This issue continues from the January 2005 Newsletter the topic of small-handed pianists.
SMALL HANDS Part 2
One of the frustrations of teaching piano is to have a musically talented student with hands that cannot reach an octave easily, particularly as they move into more advanced repertoire. In a recent conversation with a bright and talented young adult, I inquired as to why she had not chose music as a career option since she was playing advanced repertoire by Rachmaninoff, Bartok, Brahms and Haydn so well. Her reply was that when she had discussed this with a former teacher, the instructor had told her to "forget it because your hands are too small"! Our job as teachers is to find solutions to student problems, whether they are musical, technical or physical and we should use all our skills to ensure that the student's progress will continue with as few difficulties as possible, even if they have been born with some limiting physical problems!!
This month's Forum is an excerpt from the Autumn 2002 Keyboard Companion (reprinted with permission) by Lora Deahl and Brenda Wristen. In it the authors discuss some of the problems and make some helpful suggestions to alleviate the stress of these problems such as what motion principles are most important when playing the piano and choosing repertoire for students with small hands. The following is taken from the section on helping the student technically "reinterpret" the score:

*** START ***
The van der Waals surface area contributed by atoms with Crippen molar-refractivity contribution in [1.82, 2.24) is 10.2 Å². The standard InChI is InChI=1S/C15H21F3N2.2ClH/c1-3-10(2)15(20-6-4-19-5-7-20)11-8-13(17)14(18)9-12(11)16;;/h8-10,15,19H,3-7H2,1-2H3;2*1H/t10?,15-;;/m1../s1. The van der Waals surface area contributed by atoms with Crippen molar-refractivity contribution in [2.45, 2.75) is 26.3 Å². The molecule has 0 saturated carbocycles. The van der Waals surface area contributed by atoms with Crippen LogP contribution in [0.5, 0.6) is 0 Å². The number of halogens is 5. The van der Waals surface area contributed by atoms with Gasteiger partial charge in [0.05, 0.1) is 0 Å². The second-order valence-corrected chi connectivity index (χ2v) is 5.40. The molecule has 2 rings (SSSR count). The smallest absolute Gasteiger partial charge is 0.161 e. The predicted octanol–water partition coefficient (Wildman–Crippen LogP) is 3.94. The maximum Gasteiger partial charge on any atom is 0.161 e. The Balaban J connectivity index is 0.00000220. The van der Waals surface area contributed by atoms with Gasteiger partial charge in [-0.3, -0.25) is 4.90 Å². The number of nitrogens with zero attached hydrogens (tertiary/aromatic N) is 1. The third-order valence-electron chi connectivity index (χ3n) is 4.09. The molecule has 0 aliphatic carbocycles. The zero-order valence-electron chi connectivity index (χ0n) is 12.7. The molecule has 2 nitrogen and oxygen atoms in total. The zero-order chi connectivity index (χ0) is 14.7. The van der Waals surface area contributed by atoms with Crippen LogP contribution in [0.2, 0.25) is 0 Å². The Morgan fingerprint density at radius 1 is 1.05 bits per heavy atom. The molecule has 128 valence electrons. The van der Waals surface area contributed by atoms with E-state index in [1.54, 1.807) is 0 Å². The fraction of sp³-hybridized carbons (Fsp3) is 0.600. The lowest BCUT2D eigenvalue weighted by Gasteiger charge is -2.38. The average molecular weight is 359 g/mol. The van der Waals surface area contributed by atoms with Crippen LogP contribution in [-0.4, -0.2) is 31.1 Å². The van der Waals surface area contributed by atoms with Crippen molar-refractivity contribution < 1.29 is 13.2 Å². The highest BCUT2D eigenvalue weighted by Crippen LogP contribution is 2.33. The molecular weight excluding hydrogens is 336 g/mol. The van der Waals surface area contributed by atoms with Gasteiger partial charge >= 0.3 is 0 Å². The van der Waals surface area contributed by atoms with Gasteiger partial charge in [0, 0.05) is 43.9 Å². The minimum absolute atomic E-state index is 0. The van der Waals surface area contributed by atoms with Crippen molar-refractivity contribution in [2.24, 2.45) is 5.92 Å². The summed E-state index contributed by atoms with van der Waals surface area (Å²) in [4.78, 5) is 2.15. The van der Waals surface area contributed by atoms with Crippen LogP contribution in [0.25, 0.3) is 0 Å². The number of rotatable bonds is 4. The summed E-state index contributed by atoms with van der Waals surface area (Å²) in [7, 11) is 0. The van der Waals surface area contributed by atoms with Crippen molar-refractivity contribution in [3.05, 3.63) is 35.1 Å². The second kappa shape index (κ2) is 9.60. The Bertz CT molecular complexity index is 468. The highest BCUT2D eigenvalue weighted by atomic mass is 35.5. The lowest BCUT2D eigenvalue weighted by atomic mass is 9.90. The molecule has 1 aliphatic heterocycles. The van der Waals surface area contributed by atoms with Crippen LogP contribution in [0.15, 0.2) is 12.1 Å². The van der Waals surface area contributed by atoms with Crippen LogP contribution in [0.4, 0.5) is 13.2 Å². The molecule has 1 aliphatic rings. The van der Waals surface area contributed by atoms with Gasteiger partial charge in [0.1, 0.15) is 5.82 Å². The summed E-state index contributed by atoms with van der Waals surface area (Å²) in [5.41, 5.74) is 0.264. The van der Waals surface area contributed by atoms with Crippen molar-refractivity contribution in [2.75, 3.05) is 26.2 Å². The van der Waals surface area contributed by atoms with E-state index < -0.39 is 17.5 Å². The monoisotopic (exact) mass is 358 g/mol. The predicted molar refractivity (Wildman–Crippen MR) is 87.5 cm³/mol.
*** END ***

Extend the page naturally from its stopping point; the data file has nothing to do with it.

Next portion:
1. Return the hand to anatomic neutral (its natural compact position) as soon and as frequently as possible. We need to remember that the span of anatomic neutral in a small-handed player might be as small as the interval of a 4th or 5th. We also need to watch our students' hands closely for signs of stretch or stress, and work to minimize stretches in the hand.
2. Edit the score if necessary to eliminate stretches. Judiciously eliminate note doublings, reduce 10ths to 3rds, rewrite notes in a different octave, or redistribute notes between the hands.
3. Choose repertoire carefully. This is necessary for the physical benefit of the student and to maintain the integrity of the music. In this way, rewriting can be kept to a minimum.
4. Re-finger passages to eliminate stretch where possible. For example, use 1-3 instead of 1-2 or 1-5 instead of 1-4. Favor the stronger finger (1,3,5); don't be afraid of using thumbs on the black keys. Re-finger arpeggiated passages using smaller hand spans even if this necessitates more frequent hand shifts.
5. Look for situations where notes can be released early or played staccato; for example the lower notes of big chords or inner parts in a contrapuntal texture. Early release allows the hand to return to its preferred compact position.
6. Use the pedal to make legato connections between octaves, chords, or notes of a wide-spread melody.
7. When playing fortissimo, remember that volume is a product of force AND speed. Instead of crashing down into the keys with a harsh sound, recommend increasing the speed of key depression (not to be confused with tempo, which should remain the same). Emphasize that dynamics are continuums, not absolute values, and will vary from one player and from one piece to the next.
8. Do not prescribe exercises which stretch or stress the hand as these often lead to serious injury.
9. Consider purchasing a reduced-size keyboard manufactured with a 5-1/2 inch to 6 inch octave instead of a standard 6-1/2 inch octave.
Mary Tickner, Coordinator
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